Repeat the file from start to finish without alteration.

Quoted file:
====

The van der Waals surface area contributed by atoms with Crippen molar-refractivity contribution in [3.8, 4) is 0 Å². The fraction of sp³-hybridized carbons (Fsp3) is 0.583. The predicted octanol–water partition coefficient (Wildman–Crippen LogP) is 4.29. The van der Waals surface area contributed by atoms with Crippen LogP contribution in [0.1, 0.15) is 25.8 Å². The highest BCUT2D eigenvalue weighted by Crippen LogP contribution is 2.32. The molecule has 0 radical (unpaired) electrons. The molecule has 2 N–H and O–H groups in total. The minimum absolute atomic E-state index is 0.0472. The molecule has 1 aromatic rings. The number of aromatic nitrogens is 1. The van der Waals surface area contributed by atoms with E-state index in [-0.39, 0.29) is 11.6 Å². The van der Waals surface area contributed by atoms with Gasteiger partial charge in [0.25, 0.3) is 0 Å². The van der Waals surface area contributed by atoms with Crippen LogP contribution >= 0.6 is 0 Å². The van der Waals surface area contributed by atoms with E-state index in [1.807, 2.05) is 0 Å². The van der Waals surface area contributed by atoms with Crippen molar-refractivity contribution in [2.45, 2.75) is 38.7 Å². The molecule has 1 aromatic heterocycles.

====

The van der Waals surface area contributed by atoms with Crippen molar-refractivity contribution in [3.8, 4) is 0 Å². The fraction of sp³-hybridized carbons (Fsp3) is 0.583. The predicted octanol–water partition coefficient (Wildman–Crippen LogP) is 4.29. The van der Waals surface area contributed by atoms with Crippen LogP contribution in [0.1, 0.15) is 25.8 Å². The highest BCUT2D eigenvalue weighted by Crippen LogP contribution is 2.32. The molecule has 0 radical (unpaired) electrons. The molecule has 2 N–H and O–H groups in total. The minimum absolute atomic E-state index is 0.0472. The molecule has 1 aromatic rings. The number of aromatic nitrogens is 1. The van der Waals surface area contributed by atoms with E-state index in [-0.39, 0.29) is 11.6 Å². The van der Waals surface area contributed by atoms with Gasteiger partial charge in [0.25, 0.3) is 0 Å². The van der Waals surface area contributed by atoms with Crippen LogP contribution >= 0.6 is 0 Å². The van der Waals surface area contributed by atoms with E-state index in [1.807, 2.05) is 0 Å². The van der Waals surface area contributed by atoms with Crippen molar-refractivity contribution in [2.45, 2.75) is 38.7 Å². The molecule has 1 aromatic heterocycles.